Like most parents, you may be anxious about your preschooler’s social interactions with others. Will he have the ability to control his emotions and be the kind of pleasant person everyone wants to be around? The following post describes how you can help your preschooler do that:
How to Help Your Preschooler Handle Emotions and Avoid Outbursts
Preschoolers may look older than toddlers, but in spite of their expanding vocabulary and growing independence, they can still feel overwhelmed by strong emotions like anger, sadness, fear, and anxiety. “Their brain is growing at a rapid rate and their emotions don’t always keep pace,” says Katie Hurley, a child psychotherapist and author of The Happy Kid Handbook: How to Raise Joyful Children in a Stressful World.
However, researchers at Arizona State University found that kids who could handle challenging emotions were more resilient and better at paying attention at home and in school. And a study from the University of North Carolina at Greensboro linked kids’ emotional regulation with future academic success, including higher math and reading scores. Don’t expect your kid to get the hang of it instantly. Backsliding is inevitable at this age, but you can offer the tools to help get those emotions in check.
We live in a stressful world, so the sooner your child is able to gain emotional intelligence, the better for him. This will guarantee that he develops the essential coping skills he’ll need.
Perhaps, another way to help you better understand your preschooler is by entering her world for a moment. The following post describes a typical day in a preschooler’s life:
A day in the life of a preschooler…
Parent: “What did you do in school today?”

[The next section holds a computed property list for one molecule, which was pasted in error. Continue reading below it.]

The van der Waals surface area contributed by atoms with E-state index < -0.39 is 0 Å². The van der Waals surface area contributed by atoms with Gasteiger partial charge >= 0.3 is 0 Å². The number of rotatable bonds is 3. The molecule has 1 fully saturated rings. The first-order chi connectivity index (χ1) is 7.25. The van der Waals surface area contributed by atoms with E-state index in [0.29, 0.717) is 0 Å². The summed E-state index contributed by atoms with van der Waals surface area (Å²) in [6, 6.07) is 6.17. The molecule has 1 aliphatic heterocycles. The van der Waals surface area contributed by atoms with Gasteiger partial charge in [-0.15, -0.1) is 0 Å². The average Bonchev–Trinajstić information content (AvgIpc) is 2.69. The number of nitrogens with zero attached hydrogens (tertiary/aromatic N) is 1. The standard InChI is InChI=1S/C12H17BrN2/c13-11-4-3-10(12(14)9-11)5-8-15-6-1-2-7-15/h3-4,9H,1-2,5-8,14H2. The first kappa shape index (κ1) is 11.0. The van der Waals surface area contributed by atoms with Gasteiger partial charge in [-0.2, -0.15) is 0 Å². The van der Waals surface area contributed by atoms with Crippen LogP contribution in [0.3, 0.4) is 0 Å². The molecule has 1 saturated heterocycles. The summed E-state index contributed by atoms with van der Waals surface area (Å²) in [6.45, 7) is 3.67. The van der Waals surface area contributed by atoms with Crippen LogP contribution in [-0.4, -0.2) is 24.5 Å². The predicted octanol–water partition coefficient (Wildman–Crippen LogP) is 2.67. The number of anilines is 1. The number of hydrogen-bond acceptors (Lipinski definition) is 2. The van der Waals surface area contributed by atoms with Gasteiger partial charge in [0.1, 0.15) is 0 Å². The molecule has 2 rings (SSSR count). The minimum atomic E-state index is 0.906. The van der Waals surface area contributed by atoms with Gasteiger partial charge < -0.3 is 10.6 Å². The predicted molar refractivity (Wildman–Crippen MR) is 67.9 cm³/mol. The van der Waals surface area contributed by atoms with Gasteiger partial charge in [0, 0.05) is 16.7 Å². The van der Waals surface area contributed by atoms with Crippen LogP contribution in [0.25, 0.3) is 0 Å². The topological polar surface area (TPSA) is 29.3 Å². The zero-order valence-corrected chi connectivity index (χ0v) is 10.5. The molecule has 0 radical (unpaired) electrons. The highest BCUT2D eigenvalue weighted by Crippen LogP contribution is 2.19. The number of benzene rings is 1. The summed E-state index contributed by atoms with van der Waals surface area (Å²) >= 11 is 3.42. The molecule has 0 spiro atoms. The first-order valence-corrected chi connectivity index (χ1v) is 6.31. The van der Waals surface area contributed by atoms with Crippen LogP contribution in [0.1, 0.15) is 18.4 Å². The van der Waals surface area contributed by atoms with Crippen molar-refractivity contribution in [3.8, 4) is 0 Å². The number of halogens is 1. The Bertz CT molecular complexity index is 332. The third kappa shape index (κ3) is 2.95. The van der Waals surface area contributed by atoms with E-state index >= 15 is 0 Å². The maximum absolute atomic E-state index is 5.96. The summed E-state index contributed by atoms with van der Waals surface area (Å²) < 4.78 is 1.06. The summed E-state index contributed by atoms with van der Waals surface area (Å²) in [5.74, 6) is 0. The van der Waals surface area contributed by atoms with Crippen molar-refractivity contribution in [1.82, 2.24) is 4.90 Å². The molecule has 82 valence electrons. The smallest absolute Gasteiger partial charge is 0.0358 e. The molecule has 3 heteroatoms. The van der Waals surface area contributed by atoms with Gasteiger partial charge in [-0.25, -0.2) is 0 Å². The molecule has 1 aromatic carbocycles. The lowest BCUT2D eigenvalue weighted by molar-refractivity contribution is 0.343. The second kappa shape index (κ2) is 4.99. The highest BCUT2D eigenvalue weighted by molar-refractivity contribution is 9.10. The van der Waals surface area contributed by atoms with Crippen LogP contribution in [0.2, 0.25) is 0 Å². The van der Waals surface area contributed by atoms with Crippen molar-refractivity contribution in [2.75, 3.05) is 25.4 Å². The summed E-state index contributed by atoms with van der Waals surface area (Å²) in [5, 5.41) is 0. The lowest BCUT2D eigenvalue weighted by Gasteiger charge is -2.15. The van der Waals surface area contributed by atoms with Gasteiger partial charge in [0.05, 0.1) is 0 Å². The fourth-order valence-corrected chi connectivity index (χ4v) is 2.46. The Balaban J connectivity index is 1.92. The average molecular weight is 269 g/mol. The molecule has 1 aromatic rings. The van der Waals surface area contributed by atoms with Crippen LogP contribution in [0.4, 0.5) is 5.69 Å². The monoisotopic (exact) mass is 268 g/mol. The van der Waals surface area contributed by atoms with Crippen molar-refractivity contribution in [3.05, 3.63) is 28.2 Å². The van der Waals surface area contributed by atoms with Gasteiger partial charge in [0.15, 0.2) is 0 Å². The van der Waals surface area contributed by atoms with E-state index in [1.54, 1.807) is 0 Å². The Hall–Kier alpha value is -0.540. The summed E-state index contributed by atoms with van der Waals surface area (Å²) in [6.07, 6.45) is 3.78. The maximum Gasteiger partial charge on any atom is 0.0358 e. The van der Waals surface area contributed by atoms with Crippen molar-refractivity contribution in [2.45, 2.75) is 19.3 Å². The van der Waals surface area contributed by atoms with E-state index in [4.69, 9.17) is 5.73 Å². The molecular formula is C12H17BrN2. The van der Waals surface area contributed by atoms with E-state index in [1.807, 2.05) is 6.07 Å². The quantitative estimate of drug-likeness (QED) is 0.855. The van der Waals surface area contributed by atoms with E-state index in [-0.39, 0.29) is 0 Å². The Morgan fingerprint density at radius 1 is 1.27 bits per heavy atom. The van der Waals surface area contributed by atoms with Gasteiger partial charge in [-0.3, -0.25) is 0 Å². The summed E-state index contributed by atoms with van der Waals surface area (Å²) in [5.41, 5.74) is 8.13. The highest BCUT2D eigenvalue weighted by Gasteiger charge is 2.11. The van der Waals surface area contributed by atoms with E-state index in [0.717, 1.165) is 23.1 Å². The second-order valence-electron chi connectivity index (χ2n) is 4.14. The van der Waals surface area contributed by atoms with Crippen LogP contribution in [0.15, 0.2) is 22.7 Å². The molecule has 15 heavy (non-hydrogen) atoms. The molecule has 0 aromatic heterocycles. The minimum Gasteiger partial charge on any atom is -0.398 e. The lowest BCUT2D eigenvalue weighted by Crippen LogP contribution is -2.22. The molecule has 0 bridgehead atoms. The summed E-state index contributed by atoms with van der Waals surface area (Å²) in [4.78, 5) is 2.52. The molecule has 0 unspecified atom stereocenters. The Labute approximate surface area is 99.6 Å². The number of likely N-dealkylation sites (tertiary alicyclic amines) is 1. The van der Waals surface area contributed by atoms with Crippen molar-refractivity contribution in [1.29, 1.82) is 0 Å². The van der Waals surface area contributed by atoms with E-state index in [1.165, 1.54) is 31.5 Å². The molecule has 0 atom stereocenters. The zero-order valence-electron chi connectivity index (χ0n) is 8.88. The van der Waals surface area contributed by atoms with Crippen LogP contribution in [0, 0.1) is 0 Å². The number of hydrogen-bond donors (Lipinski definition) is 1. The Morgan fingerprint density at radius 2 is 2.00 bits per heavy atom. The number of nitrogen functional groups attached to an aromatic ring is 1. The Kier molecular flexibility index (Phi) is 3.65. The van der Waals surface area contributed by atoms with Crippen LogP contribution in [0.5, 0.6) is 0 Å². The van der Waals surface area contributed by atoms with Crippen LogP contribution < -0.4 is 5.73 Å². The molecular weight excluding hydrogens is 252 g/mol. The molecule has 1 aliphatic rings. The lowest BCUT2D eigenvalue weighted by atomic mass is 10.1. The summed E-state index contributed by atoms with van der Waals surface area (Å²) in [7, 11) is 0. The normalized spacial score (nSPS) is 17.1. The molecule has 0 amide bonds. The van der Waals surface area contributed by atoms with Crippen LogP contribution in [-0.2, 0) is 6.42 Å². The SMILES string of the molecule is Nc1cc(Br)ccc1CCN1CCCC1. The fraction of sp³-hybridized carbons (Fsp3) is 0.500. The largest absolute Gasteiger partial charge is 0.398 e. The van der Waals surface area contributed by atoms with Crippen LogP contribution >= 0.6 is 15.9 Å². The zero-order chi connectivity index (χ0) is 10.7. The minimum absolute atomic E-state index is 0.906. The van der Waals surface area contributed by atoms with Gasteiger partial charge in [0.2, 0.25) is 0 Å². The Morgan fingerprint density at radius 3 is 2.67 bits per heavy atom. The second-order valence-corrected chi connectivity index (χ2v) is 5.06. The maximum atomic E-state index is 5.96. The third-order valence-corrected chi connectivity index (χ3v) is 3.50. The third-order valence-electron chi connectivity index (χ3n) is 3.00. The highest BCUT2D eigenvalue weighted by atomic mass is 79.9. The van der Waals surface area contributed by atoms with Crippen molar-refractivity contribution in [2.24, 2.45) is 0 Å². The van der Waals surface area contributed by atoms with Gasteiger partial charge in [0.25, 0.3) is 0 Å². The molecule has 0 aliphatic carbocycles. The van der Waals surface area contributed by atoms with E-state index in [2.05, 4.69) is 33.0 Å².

Twelve years ago this conversation might have sounded like this:
Parent: “What did you do in school today?”
Preschooler: “I played with the blocks, and painted a picture and sang some songs and played dress-up and read some books and played with play dough and went on the playground and had a snack and danced with my friend and saw a butterfly and counted to 100 and learned about the letter C…”
Parent: “Did you have fun?”
Preschooler: “YES!” Read more at SSC Music Blog…
The importance of fun in your child’s life cannot be underestimated as part of the crucial developmental ingredients. Making learning fun is therefore very crucial for the healthy development of your preschooler.
At Spanish for fun! we embrace play as a core element of our learning strategy. And as our name suggests, we offer a Spanish immersion program that teaches children the Spanish language and culture in new and fun ways. This provides them with the proven, life-long cognitive benefits of being bilingual along with a high level of cultural awareness that expands their worldview.
If you are searching for a preschool that will offer your child a safe, loving environment and an educational jumpstart, Spanish for fun! is your best option. Get in touch with us today to schedule a tour of our Wake Forest campus. Call 919-881-1695 or complete the form on our website. We look forward to showing you why your child will thrive with us.